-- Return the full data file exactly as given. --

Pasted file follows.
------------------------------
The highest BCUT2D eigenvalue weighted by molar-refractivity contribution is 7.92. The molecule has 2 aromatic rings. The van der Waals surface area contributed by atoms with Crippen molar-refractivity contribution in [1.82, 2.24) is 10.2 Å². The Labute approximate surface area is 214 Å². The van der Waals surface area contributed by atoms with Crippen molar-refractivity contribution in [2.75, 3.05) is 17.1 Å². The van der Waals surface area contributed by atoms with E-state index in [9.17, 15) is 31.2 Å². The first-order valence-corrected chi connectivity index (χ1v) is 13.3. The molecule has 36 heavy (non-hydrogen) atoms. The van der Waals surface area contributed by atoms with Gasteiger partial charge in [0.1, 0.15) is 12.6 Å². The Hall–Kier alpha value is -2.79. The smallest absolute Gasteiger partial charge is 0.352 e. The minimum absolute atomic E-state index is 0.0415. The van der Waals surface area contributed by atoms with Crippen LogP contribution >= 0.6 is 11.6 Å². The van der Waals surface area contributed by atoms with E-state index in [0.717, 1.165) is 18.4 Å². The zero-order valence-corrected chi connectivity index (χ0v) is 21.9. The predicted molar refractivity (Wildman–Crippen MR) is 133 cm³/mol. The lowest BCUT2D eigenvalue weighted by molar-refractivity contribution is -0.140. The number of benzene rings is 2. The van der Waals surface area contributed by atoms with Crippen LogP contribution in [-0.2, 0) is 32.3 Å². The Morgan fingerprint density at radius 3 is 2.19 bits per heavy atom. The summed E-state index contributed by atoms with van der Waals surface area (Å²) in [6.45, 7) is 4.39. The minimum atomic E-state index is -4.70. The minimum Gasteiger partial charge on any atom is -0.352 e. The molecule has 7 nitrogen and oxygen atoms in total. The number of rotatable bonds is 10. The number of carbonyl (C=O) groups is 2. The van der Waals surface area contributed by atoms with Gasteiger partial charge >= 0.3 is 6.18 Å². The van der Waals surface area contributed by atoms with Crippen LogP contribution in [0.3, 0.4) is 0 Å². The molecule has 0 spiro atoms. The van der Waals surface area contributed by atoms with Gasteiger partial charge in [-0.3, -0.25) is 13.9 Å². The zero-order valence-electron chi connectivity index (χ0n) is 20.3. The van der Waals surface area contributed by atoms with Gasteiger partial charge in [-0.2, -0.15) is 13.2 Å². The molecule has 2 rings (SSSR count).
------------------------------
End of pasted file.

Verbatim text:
The highest BCUT2D eigenvalue weighted by molar-refractivity contribution is 7.92. The molecule has 2 aromatic rings. The van der Waals surface area contributed by atoms with Crippen molar-refractivity contribution in [1.82, 2.24) is 10.2 Å². The Labute approximate surface area is 214 Å². The van der Waals surface area contributed by atoms with Crippen molar-refractivity contribution in [2.75, 3.05) is 17.1 Å². The van der Waals surface area contributed by atoms with E-state index in [9.17, 15) is 31.2 Å². The first-order valence-corrected chi connectivity index (χ1v) is 13.3. The molecule has 36 heavy (non-hydrogen) atoms. The van der Waals surface area contributed by atoms with Gasteiger partial charge in [0.1, 0.15) is 12.6 Å². The Hall–Kier alpha value is -2.79. The smallest absolute Gasteiger partial charge is 0.352 e. The minimum absolute atomic E-state index is 0.0415. The van der Waals surface area contributed by atoms with Crippen LogP contribution >= 0.6 is 11.6 Å². The van der Waals surface area contributed by atoms with E-state index in [0.717, 1.165) is 18.4 Å². The zero-order valence-corrected chi connectivity index (χ0v) is 21.9. The predicted molar refractivity (Wildman–Crippen MR) is 133 cm³/mol. The lowest BCUT2D eigenvalue weighted by molar-refractivity contribution is -0.140. The number of benzene rings is 2. The van der Waals surface area contributed by atoms with Crippen LogP contribution in [-0.2, 0) is 32.3 Å². The Morgan fingerprint density at radius 3 is 2.19 bits per heavy atom. The summed E-state index contributed by atoms with van der Waals surface area (Å²) in [6.45, 7) is 4.39. The minimum atomic E-state index is -4.70. The minimum Gasteiger partial charge on any atom is -0.352 e. The molecule has 7 nitrogen and oxygen atoms in total. The number of rotatable bonds is 10. The number of carbonyl (C=O) groups is 2. The van der Waals surface area contributed by atoms with Gasteiger partial charge >= 0.3 is 6.18 Å². The van der Waals surface area contributed by atoms with Crippen LogP contribution in [0.3, 0.4) is 0 Å². The molecule has 0 spiro atoms. The van der Waals surface area contributed by atoms with Gasteiger partial charge in [-0.3, -0.25) is 13.9 Å². The zero-order valence-electron chi connectivity index (χ0n) is 20.3. The van der Waals surface area contributed by atoms with Gasteiger partial charge in [-0.2, -0.15) is 13.2 Å². The molecule has 2 rings (SSSR count).